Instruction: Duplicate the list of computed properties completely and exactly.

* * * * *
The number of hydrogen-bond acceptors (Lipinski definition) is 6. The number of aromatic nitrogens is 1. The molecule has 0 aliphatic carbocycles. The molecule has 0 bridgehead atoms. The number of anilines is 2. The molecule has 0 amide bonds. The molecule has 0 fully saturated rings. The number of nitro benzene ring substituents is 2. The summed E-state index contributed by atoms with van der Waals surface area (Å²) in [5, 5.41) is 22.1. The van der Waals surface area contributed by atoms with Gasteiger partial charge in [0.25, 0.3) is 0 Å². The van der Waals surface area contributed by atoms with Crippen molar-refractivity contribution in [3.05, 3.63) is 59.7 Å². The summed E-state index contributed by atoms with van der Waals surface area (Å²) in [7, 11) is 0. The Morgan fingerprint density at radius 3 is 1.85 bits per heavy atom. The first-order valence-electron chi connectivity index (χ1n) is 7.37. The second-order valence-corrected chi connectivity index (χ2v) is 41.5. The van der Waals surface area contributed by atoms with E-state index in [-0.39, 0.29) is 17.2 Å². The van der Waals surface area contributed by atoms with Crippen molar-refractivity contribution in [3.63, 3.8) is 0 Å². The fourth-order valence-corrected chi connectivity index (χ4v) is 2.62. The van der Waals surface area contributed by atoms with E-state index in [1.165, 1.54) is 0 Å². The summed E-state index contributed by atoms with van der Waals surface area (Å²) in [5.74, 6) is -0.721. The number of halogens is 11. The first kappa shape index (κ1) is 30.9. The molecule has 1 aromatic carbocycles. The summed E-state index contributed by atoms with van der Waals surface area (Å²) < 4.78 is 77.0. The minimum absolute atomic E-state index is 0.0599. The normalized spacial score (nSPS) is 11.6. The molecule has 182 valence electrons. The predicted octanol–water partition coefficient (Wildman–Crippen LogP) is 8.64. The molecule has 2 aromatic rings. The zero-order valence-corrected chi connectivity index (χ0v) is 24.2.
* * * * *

The number of hydrogen-bond acceptors (Lipinski definition) is 6. The number of aromatic nitrogens is 1. The molecule has 0 aliphatic carbocycles. The molecule has 0 bridgehead atoms. The number of anilines is 2. The molecule has 0 amide bonds. The molecule has 0 fully saturated rings. The number of nitro benzene ring substituents is 2. The summed E-state index contributed by atoms with van der Waals surface area (Å²) in [5, 5.41) is 22.1. The van der Waals surface area contributed by atoms with Gasteiger partial charge in [0.25, 0.3) is 0 Å². The van der Waals surface area contributed by atoms with Crippen molar-refractivity contribution in [3.05, 3.63) is 59.7 Å². The summed E-state index contributed by atoms with van der Waals surface area (Å²) in [7, 11) is 0. The Morgan fingerprint density at radius 3 is 1.85 bits per heavy atom. The first-order valence-electron chi connectivity index (χ1n) is 7.37. The second-order valence-corrected chi connectivity index (χ2v) is 41.5. The van der Waals surface area contributed by atoms with E-state index in [-0.39, 0.29) is 17.2 Å². The van der Waals surface area contributed by atoms with Crippen molar-refractivity contribution in [3.63, 3.8) is 0 Å². The fourth-order valence-corrected chi connectivity index (χ4v) is 2.62. The van der Waals surface area contributed by atoms with E-state index in [1.165, 1.54) is 0 Å². The summed E-state index contributed by atoms with van der Waals surface area (Å²) in [5.74, 6) is -0.721. The number of halogens is 11. The first kappa shape index (κ1) is 30.9. The molecule has 1 aromatic carbocycles. The summed E-state index contributed by atoms with van der Waals surface area (Å²) < 4.78 is 77.0. The minimum absolute atomic E-state index is 0.0599. The normalized spacial score (nSPS) is 11.6. The molecule has 182 valence electrons. The predicted octanol–water partition coefficient (Wildman–Crippen LogP) is 8.64. The molecule has 2 aromatic rings. The zero-order valence-corrected chi connectivity index (χ0v) is 24.2.